How do you hope that the conference will be able to address some of these? What sorts of impacts have the arts had on the treatment of women?
My research is concerned with the oblique female narratives in texts, the stories of women that are not articulated by the women themselves but can be gleaned through effort, from close textual analysis of the dominant narratives in any text. One famous example of this is the buried narrative of the child, Dolores Haze, only visible through the clues in the narrative of her oppressor, Humbert, in Vladimir Nabokov’s Lolita. I have authored two books on the narration of incest and intra-familial abuse in literature, which is a taboo topic frequently only evident through close reading (my monograph on the depiction of incest and domestic abuse in the fiction of Iris Murdoch will be published by McFarland in 2014, and an edited collection on contemporary literary depictions of incest will hopefully be published this year).
Artistic modes of narration, whether they be in the visual arts, music or the written word, do influence how people narrate events and responses to that narration. When this is a narrative relating a crime such as incest or abuse, it is important that we recognise the relationship between art and life, and just how dangerous or potentially valuable this can be.
The conference is titled “Literary Dolls,” but you have asked for papers on all contemporary media: film, television, digital media. Why did you want to cover such a range of representations rather than literature alone?
It is essential that we look at a range of story-telling media, as we are concerned with a social and cultural journey to the present day. Digital media has had such a profound effect on literature, and vice versa, in the modern age, and we are talking about the influence of narrative on the real world. We have artists and musicians involved too. Narrative techniques extend to every type of artistic medium, and there is a lot of crossover, particularly in the present day.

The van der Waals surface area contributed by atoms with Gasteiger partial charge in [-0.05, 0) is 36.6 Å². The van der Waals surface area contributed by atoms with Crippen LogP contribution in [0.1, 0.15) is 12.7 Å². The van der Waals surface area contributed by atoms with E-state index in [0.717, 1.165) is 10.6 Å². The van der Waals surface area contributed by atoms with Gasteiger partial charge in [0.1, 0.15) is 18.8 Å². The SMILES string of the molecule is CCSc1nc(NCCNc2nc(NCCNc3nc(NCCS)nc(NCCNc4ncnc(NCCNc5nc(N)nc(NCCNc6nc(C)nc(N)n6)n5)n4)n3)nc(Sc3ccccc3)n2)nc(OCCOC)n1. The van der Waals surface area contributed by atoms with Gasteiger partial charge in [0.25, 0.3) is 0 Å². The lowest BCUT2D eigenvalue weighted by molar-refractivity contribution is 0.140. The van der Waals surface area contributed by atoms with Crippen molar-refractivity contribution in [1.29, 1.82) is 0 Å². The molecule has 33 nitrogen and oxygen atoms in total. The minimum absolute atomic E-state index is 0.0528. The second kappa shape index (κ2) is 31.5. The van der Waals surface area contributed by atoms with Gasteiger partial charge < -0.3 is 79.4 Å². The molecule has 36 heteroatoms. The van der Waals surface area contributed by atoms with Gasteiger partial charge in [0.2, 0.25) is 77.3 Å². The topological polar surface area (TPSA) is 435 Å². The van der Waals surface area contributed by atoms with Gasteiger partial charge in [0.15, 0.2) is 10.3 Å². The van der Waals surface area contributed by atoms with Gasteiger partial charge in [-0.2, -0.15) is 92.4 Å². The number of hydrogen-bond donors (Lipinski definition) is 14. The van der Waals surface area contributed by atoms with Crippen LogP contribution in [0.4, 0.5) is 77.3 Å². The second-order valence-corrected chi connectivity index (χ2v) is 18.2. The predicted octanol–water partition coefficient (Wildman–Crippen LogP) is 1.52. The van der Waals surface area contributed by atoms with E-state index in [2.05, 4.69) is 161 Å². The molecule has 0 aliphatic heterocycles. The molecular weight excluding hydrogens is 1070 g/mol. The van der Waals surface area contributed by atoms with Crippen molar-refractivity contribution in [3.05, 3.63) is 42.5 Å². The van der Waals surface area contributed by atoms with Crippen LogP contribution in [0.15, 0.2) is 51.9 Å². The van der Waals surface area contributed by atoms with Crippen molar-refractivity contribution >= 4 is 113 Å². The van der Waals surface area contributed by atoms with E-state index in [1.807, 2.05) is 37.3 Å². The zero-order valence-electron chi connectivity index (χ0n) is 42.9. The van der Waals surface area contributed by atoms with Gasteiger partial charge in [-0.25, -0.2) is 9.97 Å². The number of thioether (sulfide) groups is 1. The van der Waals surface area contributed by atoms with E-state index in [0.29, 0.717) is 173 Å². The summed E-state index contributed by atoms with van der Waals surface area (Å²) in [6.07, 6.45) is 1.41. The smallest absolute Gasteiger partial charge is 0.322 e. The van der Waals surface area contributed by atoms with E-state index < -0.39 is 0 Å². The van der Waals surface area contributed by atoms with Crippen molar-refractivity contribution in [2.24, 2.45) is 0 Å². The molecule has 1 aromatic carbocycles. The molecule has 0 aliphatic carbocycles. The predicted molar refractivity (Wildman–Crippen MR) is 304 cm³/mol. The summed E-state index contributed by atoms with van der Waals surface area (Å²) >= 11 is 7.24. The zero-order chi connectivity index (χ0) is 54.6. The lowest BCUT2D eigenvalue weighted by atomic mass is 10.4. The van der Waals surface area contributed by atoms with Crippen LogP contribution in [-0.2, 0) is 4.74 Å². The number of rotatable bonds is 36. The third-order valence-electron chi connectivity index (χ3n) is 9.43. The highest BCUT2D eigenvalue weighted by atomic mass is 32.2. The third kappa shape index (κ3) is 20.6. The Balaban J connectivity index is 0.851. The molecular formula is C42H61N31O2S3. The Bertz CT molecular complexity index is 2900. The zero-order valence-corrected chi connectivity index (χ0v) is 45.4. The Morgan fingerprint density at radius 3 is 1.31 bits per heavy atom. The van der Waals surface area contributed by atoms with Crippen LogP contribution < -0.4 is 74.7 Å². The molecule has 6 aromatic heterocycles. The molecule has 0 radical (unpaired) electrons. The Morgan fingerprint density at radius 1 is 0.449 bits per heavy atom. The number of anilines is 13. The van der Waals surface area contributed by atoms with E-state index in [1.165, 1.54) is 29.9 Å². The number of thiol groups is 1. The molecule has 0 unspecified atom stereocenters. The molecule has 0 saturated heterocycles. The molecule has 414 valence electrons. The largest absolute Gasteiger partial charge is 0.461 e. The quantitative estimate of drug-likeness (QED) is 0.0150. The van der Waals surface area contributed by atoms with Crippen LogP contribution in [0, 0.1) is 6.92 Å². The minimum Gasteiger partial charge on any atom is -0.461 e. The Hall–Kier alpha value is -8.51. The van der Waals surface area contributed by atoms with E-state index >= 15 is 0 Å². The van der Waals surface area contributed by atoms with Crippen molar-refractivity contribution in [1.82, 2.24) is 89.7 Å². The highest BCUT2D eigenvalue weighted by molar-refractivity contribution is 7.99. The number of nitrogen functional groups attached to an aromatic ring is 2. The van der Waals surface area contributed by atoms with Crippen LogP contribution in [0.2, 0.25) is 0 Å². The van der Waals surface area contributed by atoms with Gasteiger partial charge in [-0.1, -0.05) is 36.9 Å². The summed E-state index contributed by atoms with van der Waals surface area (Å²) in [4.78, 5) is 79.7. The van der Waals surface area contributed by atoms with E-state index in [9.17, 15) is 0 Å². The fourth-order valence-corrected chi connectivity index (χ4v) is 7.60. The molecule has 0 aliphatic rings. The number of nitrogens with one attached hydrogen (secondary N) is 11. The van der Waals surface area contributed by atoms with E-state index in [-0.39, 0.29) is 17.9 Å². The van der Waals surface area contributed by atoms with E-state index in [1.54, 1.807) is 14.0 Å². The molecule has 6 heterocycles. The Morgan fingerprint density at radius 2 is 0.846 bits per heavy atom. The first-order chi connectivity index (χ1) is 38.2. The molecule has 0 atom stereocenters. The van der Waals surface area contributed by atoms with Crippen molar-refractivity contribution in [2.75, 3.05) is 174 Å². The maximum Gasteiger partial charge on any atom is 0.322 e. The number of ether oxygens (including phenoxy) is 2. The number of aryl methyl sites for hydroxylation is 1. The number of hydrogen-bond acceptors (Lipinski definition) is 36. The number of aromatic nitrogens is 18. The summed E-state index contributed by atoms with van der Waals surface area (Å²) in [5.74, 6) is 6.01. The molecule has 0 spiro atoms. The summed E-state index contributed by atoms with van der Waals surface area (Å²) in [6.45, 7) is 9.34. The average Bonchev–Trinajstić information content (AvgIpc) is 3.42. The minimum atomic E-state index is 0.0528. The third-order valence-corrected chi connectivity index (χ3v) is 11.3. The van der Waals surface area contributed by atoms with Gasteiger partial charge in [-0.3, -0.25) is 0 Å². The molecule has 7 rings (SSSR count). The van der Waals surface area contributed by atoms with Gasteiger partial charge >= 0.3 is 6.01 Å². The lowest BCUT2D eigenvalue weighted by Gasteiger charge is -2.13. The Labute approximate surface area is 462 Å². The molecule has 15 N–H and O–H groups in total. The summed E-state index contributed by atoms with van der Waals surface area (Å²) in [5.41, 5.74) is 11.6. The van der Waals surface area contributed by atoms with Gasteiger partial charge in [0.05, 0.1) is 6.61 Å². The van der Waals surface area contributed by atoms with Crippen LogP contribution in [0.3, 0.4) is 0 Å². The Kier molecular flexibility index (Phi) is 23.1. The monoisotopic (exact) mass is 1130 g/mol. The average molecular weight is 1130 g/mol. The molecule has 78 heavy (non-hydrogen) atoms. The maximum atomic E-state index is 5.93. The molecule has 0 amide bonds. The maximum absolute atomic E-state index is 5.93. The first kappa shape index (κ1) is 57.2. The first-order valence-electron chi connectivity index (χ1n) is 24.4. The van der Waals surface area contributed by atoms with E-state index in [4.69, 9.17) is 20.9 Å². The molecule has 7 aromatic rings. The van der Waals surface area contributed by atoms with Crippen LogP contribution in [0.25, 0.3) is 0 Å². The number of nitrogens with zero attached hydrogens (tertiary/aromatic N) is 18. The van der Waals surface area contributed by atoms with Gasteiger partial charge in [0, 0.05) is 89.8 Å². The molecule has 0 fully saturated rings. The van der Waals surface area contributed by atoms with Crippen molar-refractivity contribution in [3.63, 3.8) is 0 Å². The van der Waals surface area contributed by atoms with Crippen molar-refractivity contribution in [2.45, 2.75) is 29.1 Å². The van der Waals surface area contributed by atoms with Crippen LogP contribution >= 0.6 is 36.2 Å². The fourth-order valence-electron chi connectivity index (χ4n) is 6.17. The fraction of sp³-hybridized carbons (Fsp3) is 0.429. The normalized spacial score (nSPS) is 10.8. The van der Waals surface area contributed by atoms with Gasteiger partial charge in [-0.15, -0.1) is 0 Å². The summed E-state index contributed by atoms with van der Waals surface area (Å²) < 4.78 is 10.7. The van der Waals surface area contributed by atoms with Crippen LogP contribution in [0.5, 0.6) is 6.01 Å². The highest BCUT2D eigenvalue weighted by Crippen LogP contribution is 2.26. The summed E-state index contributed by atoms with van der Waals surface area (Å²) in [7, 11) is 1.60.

It is increasingly the case that literary adaptations do not simply result from novels but that novelists write with a view to eventual adaptation, a type of cinematic ekphrasis. Even where this is not a conscious aim of the writer, people are so familiar with the storytelling techniques of visual media that similar techniques inevitably appeal when they are adopted in literature. Also, digital media such as e-readers and writers’ blogs have altered the speed of the dissemination of fiction in recent years, and the phenomenal popularity of texts like Twilight and Fifty Shades of Grey show how books can now reach hundreds of millions of readers in unprecedented timescales.
Can you give us some clues as to the sorts of approaches and papers your contributors will be taking?
Yes, we have had a wonderful response to the call for papers and it promises to be a very eclectic mix.
Examples of topics are: the portrayal of the ancient Egyptian Mummy in the nineteenth century, the female corpse in Agatha Christie’s detective fiction, gender and performance in New Orleans after Hurricane Katrina, the Victorian asylum in the works of Sarah Waters and Amalie Skram and the performance of gender in Tomb Raider.
We have three very exciting keynote speakers: the winner of the 1992 Pulitzer Prize for fiction, Jane Smiley; popular and middlebrow literature expert, Dr Kate Macdonald (University of Ghent); and Director of the University of Durham’s Centre for Sex, Gender and Sexualities, Professor Jo Phoenix.
In the evening we will be having folk music to explore another means of storytelling and a wine reception before the conference dinner. I am very much looking forward to it and I encourage anyone interested in attending to reserve a place as soon as registration details become available as we have had a lot of interest. Keep following this blog for more information on the conference, which takes place on 8th March 2014 at Durham University.